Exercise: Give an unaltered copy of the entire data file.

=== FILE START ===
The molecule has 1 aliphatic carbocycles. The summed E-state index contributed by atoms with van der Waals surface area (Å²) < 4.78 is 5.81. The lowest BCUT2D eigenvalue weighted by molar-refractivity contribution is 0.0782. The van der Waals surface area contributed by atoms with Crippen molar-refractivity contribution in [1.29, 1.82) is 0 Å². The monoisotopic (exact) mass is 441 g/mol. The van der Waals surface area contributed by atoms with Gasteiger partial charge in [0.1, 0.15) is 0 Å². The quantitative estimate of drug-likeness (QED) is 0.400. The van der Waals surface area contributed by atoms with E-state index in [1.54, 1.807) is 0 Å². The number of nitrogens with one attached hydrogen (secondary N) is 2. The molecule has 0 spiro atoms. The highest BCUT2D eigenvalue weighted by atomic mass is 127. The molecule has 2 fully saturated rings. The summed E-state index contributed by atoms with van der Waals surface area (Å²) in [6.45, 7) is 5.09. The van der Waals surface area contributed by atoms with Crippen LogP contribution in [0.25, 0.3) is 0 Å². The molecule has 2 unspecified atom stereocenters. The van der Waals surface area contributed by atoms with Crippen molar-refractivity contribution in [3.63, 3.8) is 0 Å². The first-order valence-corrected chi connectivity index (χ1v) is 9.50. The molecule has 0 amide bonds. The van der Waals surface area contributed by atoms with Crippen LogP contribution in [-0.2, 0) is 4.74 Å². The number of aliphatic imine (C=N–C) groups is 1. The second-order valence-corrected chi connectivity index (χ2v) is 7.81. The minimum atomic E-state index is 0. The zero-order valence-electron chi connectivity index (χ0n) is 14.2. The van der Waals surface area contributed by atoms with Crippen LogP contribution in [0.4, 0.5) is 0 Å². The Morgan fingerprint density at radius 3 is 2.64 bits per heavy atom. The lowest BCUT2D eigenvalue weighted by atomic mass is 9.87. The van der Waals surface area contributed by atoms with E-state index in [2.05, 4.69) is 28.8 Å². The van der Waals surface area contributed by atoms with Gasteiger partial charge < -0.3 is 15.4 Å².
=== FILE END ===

The molecule has 1 aliphatic carbocycles. The summed E-state index contributed by atoms with van der Waals surface area (Å²) < 4.78 is 5.81. The lowest BCUT2D eigenvalue weighted by molar-refractivity contribution is 0.0782. The van der Waals surface area contributed by atoms with Crippen molar-refractivity contribution in [1.29, 1.82) is 0 Å². The monoisotopic (exact) mass is 441 g/mol. The van der Waals surface area contributed by atoms with Gasteiger partial charge in [0.1, 0.15) is 0 Å². The quantitative estimate of drug-likeness (QED) is 0.400. The van der Waals surface area contributed by atoms with E-state index in [1.54, 1.807) is 0 Å². The number of nitrogens with one attached hydrogen (secondary N) is 2. The molecule has 0 spiro atoms. The highest BCUT2D eigenvalue weighted by atomic mass is 127. The molecule has 2 fully saturated rings. The summed E-state index contributed by atoms with van der Waals surface area (Å²) in [6.45, 7) is 5.09. The van der Waals surface area contributed by atoms with Crippen LogP contribution in [0.25, 0.3) is 0 Å². The molecule has 2 unspecified atom stereocenters. The van der Waals surface area contributed by atoms with Crippen molar-refractivity contribution in [3.63, 3.8) is 0 Å². The first-order valence-corrected chi connectivity index (χ1v) is 9.50. The molecule has 0 amide bonds. The van der Waals surface area contributed by atoms with Crippen LogP contribution in [-0.2, 0) is 4.74 Å². The number of aliphatic imine (C=N–C) groups is 1. The second-order valence-corrected chi connectivity index (χ2v) is 7.81. The minimum atomic E-state index is 0. The zero-order valence-electron chi connectivity index (χ0n) is 14.2. The van der Waals surface area contributed by atoms with Crippen LogP contribution in [0.4, 0.5) is 0 Å². The Morgan fingerprint density at radius 3 is 2.64 bits per heavy atom. The lowest BCUT2D eigenvalue weighted by atomic mass is 9.87. The van der Waals surface area contributed by atoms with E-state index in [2.05, 4.69) is 28.8 Å². The van der Waals surface area contributed by atoms with Gasteiger partial charge < -0.3 is 15.4 Å².